Monkey Business

Ava Maria Tedesco is a tender-hearted girl of thirteen. While she knows that stuffed animals aren’t real, she can’t quite help but extend to them the same compassion she showers on animals, people in need of prayer, sometimes her siblings, and always her parents, Grandma Josephine, and Sister Mary Agnes. One of Ava’s favorite stuffed animals is Mr. Monkey. Unfortunately for Ava, her older sister, Katherine, knows this. Katherine only meant to kidnap Mr. Monkey for a short time to torment her younger sister, but when she hides the rubber-face stuffed toy in their mother’s dryer, all does not end well.

I based Ava Maria’s favorite stuffed toy on one I had as a child. In fact, Freddie is still packed away in my basement with all my other childhood stuffed toys even as I type. I don’t know where I obtained Freddie or how that came to be his name. I just remember being fascinated by his rubbery face, hands (one of which holds a banana), and little white shoes. Even before I can remember, one of Freddie’s shoes somehow became slightly detached from his hairy legs and had to be safety pinned in place.

When I researched the doll for my novel, The Tedescos, I came across pictures of the one I had as well as one with the word Zip on the front of his yellow shirt. The Zip doll was the representation of the actual chimpanzee, Zippy, who was a television star in the 1950s. Zippy had been discovered by Bob “Buffalo Bob” Smith of Howdy Doody fame, and the chimp appeared on the show. Zippy also appeared on The Ed Sullivan Show, Captain Kangaroo, Gary Moore Show, and Jackie Gleason Show.

The Ruston Company made the Zip stuffed doll in response to Zippy’s popularity on Howdy Doody. Howdy Doody ran from 1947 until 1960, and while I have yet to find documentation supporting this fact, either The Rushton Company continued to produce the popular stuffed doll long into the 1970s (my childhood) or children took extremely good care of their toys. Another possibility allowing the doll to make it into the 1970s is what I call ‘the knock-off’ factor in which Zip lookalikes, such as the one I have, were produced well beyond the demise of the Howdy Doody show. Columbia appears on the tag of some of these dolls identifying them as made by another toy manufacturer.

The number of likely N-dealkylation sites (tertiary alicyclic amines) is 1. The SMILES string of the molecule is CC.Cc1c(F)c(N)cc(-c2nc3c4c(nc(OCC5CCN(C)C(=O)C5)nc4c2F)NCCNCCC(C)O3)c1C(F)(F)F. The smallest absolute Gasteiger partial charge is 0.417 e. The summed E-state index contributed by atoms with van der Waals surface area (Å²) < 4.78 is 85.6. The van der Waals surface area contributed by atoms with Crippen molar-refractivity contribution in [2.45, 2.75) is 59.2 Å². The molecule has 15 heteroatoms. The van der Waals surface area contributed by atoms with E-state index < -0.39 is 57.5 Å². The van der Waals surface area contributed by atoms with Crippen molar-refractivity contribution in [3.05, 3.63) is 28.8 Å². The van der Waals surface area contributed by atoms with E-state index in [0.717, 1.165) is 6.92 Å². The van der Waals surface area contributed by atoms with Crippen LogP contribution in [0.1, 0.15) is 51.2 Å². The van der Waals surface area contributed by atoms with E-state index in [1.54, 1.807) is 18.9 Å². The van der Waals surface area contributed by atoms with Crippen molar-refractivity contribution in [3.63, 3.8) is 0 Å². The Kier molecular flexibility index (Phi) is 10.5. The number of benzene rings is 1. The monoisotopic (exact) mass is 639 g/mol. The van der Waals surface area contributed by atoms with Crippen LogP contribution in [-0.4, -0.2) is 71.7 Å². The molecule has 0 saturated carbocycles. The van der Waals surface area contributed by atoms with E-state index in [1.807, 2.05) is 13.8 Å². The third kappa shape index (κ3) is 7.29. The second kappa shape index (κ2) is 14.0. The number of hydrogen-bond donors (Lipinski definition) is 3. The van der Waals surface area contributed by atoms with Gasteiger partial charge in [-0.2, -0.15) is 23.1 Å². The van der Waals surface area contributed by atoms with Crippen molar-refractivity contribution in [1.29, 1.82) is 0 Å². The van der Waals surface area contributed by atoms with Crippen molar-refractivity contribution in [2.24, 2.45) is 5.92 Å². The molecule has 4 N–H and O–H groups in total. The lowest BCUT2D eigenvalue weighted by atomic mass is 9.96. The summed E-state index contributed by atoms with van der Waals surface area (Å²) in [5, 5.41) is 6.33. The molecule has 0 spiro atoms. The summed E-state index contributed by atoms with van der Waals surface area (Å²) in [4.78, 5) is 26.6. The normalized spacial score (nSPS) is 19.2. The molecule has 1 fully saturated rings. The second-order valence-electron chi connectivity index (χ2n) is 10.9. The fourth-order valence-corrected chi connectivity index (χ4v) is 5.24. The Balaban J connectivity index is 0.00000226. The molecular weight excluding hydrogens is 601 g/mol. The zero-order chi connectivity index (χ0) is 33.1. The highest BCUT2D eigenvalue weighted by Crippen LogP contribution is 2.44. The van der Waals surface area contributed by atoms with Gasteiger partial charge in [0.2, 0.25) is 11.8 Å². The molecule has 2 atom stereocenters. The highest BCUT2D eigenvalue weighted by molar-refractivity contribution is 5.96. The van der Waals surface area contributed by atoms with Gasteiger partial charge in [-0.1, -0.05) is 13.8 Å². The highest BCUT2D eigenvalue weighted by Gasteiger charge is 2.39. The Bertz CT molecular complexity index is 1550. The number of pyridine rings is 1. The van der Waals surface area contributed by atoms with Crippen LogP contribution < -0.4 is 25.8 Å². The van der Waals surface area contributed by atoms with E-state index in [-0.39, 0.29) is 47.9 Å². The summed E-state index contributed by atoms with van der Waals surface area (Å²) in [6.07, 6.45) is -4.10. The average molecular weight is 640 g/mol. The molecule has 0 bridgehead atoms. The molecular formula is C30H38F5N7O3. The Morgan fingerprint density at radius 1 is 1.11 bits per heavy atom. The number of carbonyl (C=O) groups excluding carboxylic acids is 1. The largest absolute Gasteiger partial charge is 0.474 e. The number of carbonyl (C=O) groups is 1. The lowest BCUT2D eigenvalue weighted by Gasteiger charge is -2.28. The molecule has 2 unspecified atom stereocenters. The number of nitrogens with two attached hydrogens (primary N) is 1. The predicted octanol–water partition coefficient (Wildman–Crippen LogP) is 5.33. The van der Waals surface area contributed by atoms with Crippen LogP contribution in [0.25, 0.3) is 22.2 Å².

My version of the rubber-faced monkey doll is apparently known as Mr. Bim, and he may or may not be holding a banana, have red suspenders or black pompom buttons, and have yellow or white fur representing a shirt. In 1984, Dakin produced an updated version of the Zip doll.

In addition to the stuffed monkey dolls I’ve described above, there are a whole host of monkeys in other colors of fur, with or without hats, some with different facial configurations, and more. So while my Freddie and Ava Maria’s Mr. Monkey might not be original Zip dolls, they are no less loved.

Bad Medicine

One of the weirdest things I had to research for my novel, The Tedescos, was the song “Witch Doctor.” I checked first of all to make sure it had been released before my story took place. The song, performed by Ross Bagdasarian Sr., was released in 1958 by Liberty Records. Bagdasarian is better known by his stage name David Seville.

The song peaked at number one on the Billboard Top 100 and was considered a surprise hit on the chart. “Witch Doctor” became David Seville’s first number-one single and held this position for three weeks. The single sold over one million copies in the United States and finished at the number-four spot on Billboard for 1958.

The ridiculous song tells the story of a man in love with a woman who does not feel the same way about him. In an effort to secure her affections, the man visits a witch doctor for advice. The witch doctor replies with the now-famous refrain, “Oo ee oo aa aa ting tang walla walla bing bang.” This phrase is repeated throughout the song with the alternating endings of “bing bang” and “bang bang.”

And let me tell you, there is heated debate to this minor detail. Some people will sing every line of the witch doctor’s comments as “bing bang” while other sticklers for detail will insist upon singing it the correct way as “bing bang” the first time followed by “bang bang.” I actually watched the video of David Seville singing the song, my eyes narrowed in concentration to read his lips, just so I could settle the dispute.

The witch doctor’s voice is Bagdasarian’s own voice sped up to double speed. This technique was later used when Bagdasarian, as David Seville, created Alvin and the Chipmunks.

Grandma Josephine Tedesco borrows the witch doctor’s famous line when her youngest son, Danny, involves her in a crazy, money-making scheme. Because Grandma Josephine isn’t always aware of what she’s doing, she’s given a pass. However, Danny does not fare so well when his older brother, Joe, finds out he employed their mother in shady business.

Since I don’t want to be the only one with this annoying lyric stuck in my head, I have provided a link to Ross Bagdasarian/David Seville singing “Witch Doctor” on The Ed Sullivan Show.

Meet the Tedescos

As I prepare to query my novel, The Tedescos, I thought I’d better introduce the family to you so you’ll know who I’m talking about in upcoming blog posts for Research Road and Edible Fiction.

Joe Tedesco is the big-hearted, sometimes clueless, but always lovable patriarch of the Tedesco Clan whose primary job is to bring home the bacon and do his best to not muck things up too badly for his lovely wife, Shirley.